That gets their attention.

February 13, 2014

managing muscles

You're going to hate me for saying this, though, come to think of it, you may love me too, if only because it lets you off the hook. What's that? The simple fact that you can't manage your muscles. Yes, you can watch what they do from a safe (mental) distance, but you are fooling yourself if you think you can control them directly.

Let's take the inner muscles of the larynx. They respond to thought, not manipulation. And by thought, I mean your mental conception of tone, that is, what you hear in your head.

Funny. I never tell a student to listen, which may sound strange since I emphasis "listening" a great deal on these pages. No, I don't insist that students listen, which would make them self conscious and shut down the very ability I endeavor to awaken. Rather, I simply give them exercises and experiences which develop their listening skill—a very different thing.

Regarding this matter of managing muscles: most singers and singing teachers don't think of it this way, but experience has shown me that the ear determines the "shape"of the body and mouth of the singer. Pushing on this and that muscle? That's like trying to shove a tree back into the acorn after it's burst open and and grown thirty feet into the air. To be sure: you can manipulate your way when you sing, but that's taking the long road. And I'm not the only one who thinks so. Motor-learning research has borne this out as well: Trying to control physiology directly takes three times as long! This makes sense actually, if only because, if you are trying to "do" something your eye isn't on the ball anymore. And what is the ball? The vowel you are singing—for god's sake

Think about it. Can you fix a tone when you get off track in the middle of a phrase? Nope. To make things right, you have to stop, take a breath, and start all over again. That's how it works. All that pushing on your abs may give you the feeling that you are doing something, but believe me, it's not. You are simply tying yourself in knots. 

Want to know what gets your voice going?

Try this.

Investigate the feelings that arise when you breath in through your nose slowly for 18 seconds. When you get past 10 or so, you will feel very specific changes in your body (if you can attend to your feelings, and not 1) freak out, or 2) zone out).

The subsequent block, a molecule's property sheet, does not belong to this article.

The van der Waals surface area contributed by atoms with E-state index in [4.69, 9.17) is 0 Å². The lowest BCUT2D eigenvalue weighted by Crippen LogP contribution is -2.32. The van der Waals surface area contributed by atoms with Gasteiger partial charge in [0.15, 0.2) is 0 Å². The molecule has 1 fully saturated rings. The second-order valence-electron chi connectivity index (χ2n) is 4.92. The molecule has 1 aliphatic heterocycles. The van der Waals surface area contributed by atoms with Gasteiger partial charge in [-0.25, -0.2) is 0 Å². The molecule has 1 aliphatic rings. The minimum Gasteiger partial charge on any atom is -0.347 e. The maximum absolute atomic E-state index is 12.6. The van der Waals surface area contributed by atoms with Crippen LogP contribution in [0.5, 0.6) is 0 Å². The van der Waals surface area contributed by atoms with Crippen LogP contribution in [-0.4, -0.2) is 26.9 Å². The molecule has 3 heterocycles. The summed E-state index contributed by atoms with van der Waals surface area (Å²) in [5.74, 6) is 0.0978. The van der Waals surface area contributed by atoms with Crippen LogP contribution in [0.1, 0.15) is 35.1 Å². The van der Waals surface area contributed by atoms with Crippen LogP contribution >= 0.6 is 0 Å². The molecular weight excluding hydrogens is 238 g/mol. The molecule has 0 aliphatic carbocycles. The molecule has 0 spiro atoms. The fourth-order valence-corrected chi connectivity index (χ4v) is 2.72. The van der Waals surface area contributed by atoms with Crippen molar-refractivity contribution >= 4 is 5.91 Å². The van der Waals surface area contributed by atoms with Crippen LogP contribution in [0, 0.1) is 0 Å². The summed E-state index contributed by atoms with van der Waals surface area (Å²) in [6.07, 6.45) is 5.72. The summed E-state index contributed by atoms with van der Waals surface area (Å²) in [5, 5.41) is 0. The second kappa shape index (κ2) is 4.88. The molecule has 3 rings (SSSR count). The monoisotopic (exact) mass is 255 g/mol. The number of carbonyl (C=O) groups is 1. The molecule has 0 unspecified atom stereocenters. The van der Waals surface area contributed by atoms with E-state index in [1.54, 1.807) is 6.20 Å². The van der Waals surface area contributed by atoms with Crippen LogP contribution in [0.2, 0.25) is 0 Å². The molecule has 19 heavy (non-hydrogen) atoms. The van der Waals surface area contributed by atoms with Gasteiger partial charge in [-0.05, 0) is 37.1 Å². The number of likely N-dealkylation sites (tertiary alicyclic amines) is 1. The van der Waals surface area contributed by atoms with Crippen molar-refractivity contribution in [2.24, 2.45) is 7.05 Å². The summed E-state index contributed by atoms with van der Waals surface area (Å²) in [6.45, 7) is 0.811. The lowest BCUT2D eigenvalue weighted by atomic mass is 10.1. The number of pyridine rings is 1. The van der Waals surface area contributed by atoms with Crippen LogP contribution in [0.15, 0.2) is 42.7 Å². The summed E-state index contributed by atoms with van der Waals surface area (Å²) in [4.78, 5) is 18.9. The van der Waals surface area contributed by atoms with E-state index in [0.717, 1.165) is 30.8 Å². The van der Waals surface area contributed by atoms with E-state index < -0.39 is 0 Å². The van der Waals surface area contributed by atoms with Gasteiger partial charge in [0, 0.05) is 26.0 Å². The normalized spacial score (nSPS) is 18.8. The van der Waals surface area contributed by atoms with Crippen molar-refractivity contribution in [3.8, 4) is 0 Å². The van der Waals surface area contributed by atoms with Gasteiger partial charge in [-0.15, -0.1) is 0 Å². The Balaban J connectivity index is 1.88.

My advice? Don't mess with your feelings. Don't intellectualize them. Just let them be. However, do be able to access those feelings, the same ones you have after you reach 10 or 12 seconds when inhaling through your nose for 18 seconds. Be able to access them during a whole phrase, a whole song or aria—even during the silences. Many feel "lifted" during this exercise, both physically and psychologically. Of course, the Old Italian School had its its own term for this body/mind event: inhalare la voce. In Tomatis terms, this is nothing less than an expansion of the listening capacity of the ear and brain. 

He who knows how to breath and pronounce, knows how to sing.  —Anna Maria Celoni Pellegrini

February 11, 2014

The Alchemy of Umbrian Serenades

Maestro Joseph Flummerfelt at Convento Parrocchia San Domenico, Spoleto, Italy

This summer, I am traveling to the Land of Song to sing with Umbrian Serenades for the fourth time. Thirteen glorious days and nights singing a cappella music in the Green Heart of Italy: amazing spaces with fabulous acoustics, wonderful friends, food, wine and song making for the perfect vacation. But it's more than that, really. 

You've seen the study about the minds of musicians synchronizing, haven't you? And the one about choir members who synchronize their heartbeats

(There is also an interesting study which shows that musicians use more of their frontal cortex.) 

What do you think happens when you are singing in rehearsal every day with a master conductor surrounded by 17th century frescos, then attend a delectable dinner with really wonderful friends? (Yes—you will make life-long friends on this trip.) 

Alchemy. That's what. 

Spoleto Duomo

I kid you not. 

I'm not ashamed to say it (and have even written it here before): I cry every time I am in Spoleto. I really do. From the sheer beauty of the experience, in an I-can't-believe-I-get-to-experience-this kind of way. In an I-know-what-I-have-to-do-when-I-get-home kind of feeling. Oh, I've been around the block onstage, have done a lot, seen a lot, performed with famous artists, which is a kick. But this program is different than those experiences, as wonderful as they are. It reaches you at a core level, right down into your heart and soul, which, I gotta say, you don't always experience when you are singing professionally onstage (there's no business like show business—hello). 

Singing with others who know the score is transformational. 

San Francesco Museum, Trevi, Italy

Umbrian Serenades is designed to change your life. And it does. You think you are there simply to have a great time, and then you find that you've been kicked up the ladder. You find yourself in touch with your passion, or at least you come to know that you can't live your life without it. If you aren't doing that, Umbrian Serenades will lead you to it. And you'll want to do something about it when you get home. 

I swear.  

Get ready for singing in Italy to change your life.